Léa Massé is a PhD candidate at the department of Criminology of the Erasmus School of Law. Her research interests are criminalisation of vulnerable communities, institutional and state…
Léa Massé is a PhD candidate at the department of Criminology of the Erasmus School of Law. Her research interests are criminalisation of vulnerable communities, institutional and state violence, counter-culture movements, New Religious Movements and violence, late-modernity, existentialism, and resistance through artistic and political expressive forms.
In her current research project, she explores the lived experience and attraction of Islamic funtamentalist movements in Western countries and the broader, late-modern context in which such movements arise. Her approach draws on interpretive phenomenology, existentialist sociology and cultural criminological work on late-modernity. Combining life-course interviews, analysis of autobiographical documents and observations, she examines how Islamic fundamentalism has emerged over recent years as a counter-culture movement providing existential meaning and purpose to the individual.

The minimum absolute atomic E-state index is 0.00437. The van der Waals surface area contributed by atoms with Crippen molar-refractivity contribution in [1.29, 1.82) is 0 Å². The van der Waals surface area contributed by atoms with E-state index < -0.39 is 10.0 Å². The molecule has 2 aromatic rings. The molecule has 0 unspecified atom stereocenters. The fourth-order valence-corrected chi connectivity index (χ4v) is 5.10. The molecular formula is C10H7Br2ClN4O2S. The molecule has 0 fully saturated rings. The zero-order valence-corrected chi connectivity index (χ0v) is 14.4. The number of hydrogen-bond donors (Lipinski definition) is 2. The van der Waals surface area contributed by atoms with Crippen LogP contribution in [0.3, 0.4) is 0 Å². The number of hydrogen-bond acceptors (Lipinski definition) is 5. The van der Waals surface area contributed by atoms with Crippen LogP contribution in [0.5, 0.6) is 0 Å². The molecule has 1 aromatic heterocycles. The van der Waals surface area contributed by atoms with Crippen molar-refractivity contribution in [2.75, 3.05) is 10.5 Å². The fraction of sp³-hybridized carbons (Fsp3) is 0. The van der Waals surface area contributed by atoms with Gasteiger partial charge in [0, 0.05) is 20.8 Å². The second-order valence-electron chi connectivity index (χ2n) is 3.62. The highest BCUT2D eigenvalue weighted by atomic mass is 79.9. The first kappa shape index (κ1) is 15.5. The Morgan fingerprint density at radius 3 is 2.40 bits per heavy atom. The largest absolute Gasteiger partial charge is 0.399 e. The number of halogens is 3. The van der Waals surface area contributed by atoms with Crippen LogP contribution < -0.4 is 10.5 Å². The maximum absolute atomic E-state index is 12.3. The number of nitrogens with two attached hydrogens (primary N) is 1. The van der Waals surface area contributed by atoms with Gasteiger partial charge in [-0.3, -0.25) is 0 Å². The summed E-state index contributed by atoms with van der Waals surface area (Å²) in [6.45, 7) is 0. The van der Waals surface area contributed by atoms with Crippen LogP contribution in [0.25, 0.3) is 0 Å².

L.E.J.S. Masse (2018). 'Being-in-the-Crime': Reflection on the Use of Phenomenological Methods in Criminology. In A. Bosma & S. Buisman (Eds.), Methoden van Onderzoek in het strafrecht, de Criminologie en de Victimologie (pp. 67-84). Alphen aan den Rijn: Wolters Kluwer